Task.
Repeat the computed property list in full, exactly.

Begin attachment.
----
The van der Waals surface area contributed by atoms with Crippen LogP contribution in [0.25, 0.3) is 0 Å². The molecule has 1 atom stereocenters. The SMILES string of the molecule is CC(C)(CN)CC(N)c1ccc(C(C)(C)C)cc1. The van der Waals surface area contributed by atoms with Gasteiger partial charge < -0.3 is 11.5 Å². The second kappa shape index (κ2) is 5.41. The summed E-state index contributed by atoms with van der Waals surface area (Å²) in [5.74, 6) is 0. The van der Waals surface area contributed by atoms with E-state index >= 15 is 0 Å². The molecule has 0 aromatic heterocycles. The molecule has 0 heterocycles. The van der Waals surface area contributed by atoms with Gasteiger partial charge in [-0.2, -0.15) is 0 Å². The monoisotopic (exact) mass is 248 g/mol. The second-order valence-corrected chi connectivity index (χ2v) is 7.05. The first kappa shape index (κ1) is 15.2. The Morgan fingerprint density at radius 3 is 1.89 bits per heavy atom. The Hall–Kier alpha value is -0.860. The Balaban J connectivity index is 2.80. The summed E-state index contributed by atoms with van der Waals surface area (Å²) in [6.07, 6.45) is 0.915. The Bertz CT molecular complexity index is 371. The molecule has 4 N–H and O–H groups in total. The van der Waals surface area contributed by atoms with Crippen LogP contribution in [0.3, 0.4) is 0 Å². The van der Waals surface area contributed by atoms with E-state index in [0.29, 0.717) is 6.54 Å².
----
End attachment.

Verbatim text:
The van der Waals surface area contributed by atoms with Crippen LogP contribution in [0.25, 0.3) is 0 Å². The molecule has 1 atom stereocenters. The SMILES string of the molecule is CC(C)(CN)CC(N)c1ccc(C(C)(C)C)cc1. The van der Waals surface area contributed by atoms with Gasteiger partial charge < -0.3 is 11.5 Å². The second kappa shape index (κ2) is 5.41. The summed E-state index contributed by atoms with van der Waals surface area (Å²) in [5.74, 6) is 0. The van der Waals surface area contributed by atoms with E-state index >= 15 is 0 Å². The molecule has 0 aromatic heterocycles. The molecule has 0 heterocycles. The van der Waals surface area contributed by atoms with Gasteiger partial charge in [-0.2, -0.15) is 0 Å². The monoisotopic (exact) mass is 248 g/mol. The second-order valence-corrected chi connectivity index (χ2v) is 7.05. The first kappa shape index (κ1) is 15.2. The Morgan fingerprint density at radius 3 is 1.89 bits per heavy atom. The Hall–Kier alpha value is -0.860. The Balaban J connectivity index is 2.80. The summed E-state index contributed by atoms with van der Waals surface area (Å²) in [6.07, 6.45) is 0.915. The Bertz CT molecular complexity index is 371. The molecule has 4 N–H and O–H groups in total. The van der Waals surface area contributed by atoms with Crippen LogP contribution in [0.3, 0.4) is 0 Å². The van der Waals surface area contributed by atoms with E-state index in [0.29, 0.717) is 6.54 Å².